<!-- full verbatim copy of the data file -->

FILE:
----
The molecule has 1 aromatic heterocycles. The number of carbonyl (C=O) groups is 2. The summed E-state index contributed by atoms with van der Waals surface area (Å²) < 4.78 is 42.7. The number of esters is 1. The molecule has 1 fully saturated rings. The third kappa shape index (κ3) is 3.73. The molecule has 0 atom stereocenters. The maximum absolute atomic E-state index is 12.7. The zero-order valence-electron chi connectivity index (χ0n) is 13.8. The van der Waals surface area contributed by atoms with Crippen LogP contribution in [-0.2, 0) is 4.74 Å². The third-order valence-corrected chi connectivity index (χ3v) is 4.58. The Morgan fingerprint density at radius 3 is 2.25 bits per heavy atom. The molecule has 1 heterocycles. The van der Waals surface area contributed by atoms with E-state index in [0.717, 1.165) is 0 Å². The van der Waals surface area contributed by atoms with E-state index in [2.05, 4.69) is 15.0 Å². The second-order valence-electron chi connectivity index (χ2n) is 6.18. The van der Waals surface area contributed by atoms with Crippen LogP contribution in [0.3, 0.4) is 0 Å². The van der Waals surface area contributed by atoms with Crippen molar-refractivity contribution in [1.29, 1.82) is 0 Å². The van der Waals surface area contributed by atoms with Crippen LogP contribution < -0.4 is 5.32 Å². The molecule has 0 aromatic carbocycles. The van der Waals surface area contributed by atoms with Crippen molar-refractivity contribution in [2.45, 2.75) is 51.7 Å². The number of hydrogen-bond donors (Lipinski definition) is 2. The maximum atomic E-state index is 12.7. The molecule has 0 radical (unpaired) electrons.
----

The molecule has 1 aromatic heterocycles. The number of carbonyl (C=O) groups is 2. The summed E-state index contributed by atoms with van der Waals surface area (Å²) < 4.78 is 42.7. The number of esters is 1. The molecule has 1 fully saturated rings. The third kappa shape index (κ3) is 3.73. The molecule has 0 atom stereocenters. The maximum absolute atomic E-state index is 12.7. The zero-order valence-electron chi connectivity index (χ0n) is 13.8. The van der Waals surface area contributed by atoms with Crippen LogP contribution in [-0.2, 0) is 4.74 Å². The third-order valence-corrected chi connectivity index (χ3v) is 4.58. The Morgan fingerprint density at radius 3 is 2.25 bits per heavy atom. The molecule has 1 heterocycles. The van der Waals surface area contributed by atoms with E-state index in [0.717, 1.165) is 0 Å². The van der Waals surface area contributed by atoms with E-state index in [2.05, 4.69) is 15.0 Å². The second-order valence-electron chi connectivity index (χ2n) is 6.18. The van der Waals surface area contributed by atoms with Crippen LogP contribution in [0.3, 0.4) is 0 Å². The van der Waals surface area contributed by atoms with Crippen molar-refractivity contribution in [1.29, 1.82) is 0 Å². The van der Waals surface area contributed by atoms with Crippen LogP contribution < -0.4 is 5.32 Å². The molecule has 0 aromatic carbocycles. The van der Waals surface area contributed by atoms with Crippen molar-refractivity contribution in [2.45, 2.75) is 51.7 Å². The number of hydrogen-bond donors (Lipinski definition) is 2. The maximum atomic E-state index is 12.7. The molecule has 0 radical (unpaired) electrons.